Rated PG-13 - Running Time: 1:30 - Released 2/9/01

I don't think I've ever seen a stupider movie with a cooler ending than Saving Silverman. From Dennis Dugan, the director of such dubious titles as Happy Gilmore and Big Daddy, comes another disposable teen-aimed comedy which centers around three friends who are driven apart when one of them, played by Jason Biggs of American Pie fame, falls in love. Most of this film, written by freshman team Hank Nelken and Greg DePaul, is filled with slapstick humor and abject silliness, but it does contain some guilty pleasures, like the wacky characterizations of Jack Black (High Fidelity) and Steve Zahn, and the completely out of context appearance of '70s pop icon Neil Diamond near the end, playing himself. Why a respected singer/songwriter like Diamond would choose to appear in this film, most of whose target audience has probably never heard of him, is beyond me. (His real fans, now in their 30s and 40s at least, would surely avoid this type of movie like the plague.) However, his part elevates the film considerably, providing a smash ending that may attract a new following of teenyboppers to his fan base.

Darren Silverman (Biggs) and his pals J.D. (Black) and Wayne (Zahn) have been best friends forever. Their history is outlined in an opening montage and voiceover by Zahn, encapsulating their childhood, their high school days, and their uniform obsession with pop singer Diamond. At present they all struggle with menial jobs but work together as a Neil Diamond cover band, cranking out rockin' covers of songs like "Cherry, Baby" on street corners while wearing sequined shirts and shaggy brown wigs (all three of them). Although their only actual contact with Diamond has resulted in a restraining order, they're still die-hard fans, and they spend all their time together in their gross, beer-soaked apartment. But then Darren, lovesick after his "one and only someone" moved away, begins a relationship with bossy, bitchy psychologist Judith (Amanda Peet), who is attracted to him mainly for his slave-like qualities.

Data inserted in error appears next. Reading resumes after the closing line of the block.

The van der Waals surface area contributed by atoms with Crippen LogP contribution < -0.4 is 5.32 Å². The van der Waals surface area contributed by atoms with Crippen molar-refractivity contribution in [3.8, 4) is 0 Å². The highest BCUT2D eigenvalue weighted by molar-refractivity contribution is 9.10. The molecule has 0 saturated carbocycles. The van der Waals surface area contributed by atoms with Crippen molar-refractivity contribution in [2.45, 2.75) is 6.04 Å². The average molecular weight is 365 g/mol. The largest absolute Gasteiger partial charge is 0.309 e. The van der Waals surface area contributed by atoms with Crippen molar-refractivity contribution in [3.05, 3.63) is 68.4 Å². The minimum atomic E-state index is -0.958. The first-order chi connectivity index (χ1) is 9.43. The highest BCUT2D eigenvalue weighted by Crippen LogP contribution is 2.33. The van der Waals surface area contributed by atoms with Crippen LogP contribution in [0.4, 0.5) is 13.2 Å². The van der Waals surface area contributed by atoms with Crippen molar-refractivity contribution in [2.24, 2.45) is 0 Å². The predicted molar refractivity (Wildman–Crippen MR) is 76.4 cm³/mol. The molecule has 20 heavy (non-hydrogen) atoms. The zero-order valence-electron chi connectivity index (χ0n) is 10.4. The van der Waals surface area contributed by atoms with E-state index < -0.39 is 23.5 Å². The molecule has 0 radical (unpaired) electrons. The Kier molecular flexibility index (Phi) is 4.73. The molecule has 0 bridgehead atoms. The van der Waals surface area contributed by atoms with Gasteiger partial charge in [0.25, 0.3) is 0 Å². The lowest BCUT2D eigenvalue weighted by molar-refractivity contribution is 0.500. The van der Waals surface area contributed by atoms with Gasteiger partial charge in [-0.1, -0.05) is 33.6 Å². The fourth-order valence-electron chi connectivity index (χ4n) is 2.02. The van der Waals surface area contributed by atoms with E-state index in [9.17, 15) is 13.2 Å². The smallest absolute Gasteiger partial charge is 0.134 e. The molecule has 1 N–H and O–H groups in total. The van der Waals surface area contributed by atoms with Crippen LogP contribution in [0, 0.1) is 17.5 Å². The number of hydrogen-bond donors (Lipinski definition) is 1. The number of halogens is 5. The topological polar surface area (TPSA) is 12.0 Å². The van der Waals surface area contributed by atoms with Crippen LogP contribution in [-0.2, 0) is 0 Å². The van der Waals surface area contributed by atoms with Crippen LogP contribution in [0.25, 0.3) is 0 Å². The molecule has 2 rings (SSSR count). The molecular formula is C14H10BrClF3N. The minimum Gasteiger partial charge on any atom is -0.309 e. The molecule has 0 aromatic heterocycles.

After meeting J.D. and Wayne, and being justifiably disgusted with their piggish behavior, Judith informs Darren that either he quit the band and stop hanging around with them or there will be no sex. After offering some feeble resistance, he agrees, and J.D. and Wayne spend the rest of the movie trying to get him back. Their plan is helped by the re-appearance of high school friend Sandy (Amanda Detmer), Darren's "one and only someone" from high school, but her recent decision to become a nun tends to make matters difficult. J.D. and Wayne decide they must kidnap Judith, convince Sandy to renounce the convent, and re-introduce the two lovebirds. Stupidity ensues.

Like many teen romances, this film is mostly insubstantial, but it has some redeeming qualities. The guys are funny, the girls look fabulous, and Diamond's good-natured self parody is amusing and perpelexing at the same time. Also present is former Marine R. Lee Ermey (who achieved some fame playing Gunnery Sergeant Hartman in Full Metal Jacket) as the boys' former football coach and co-conspirator. While the dumbness level is constant throughout, the feel-good ending is resoundingly effective, and one can't blame Diamond for attempting to court a new, younger audience. Besides, his songs still rock. **

Copyright 2001 by John R. McEwen and The Republican

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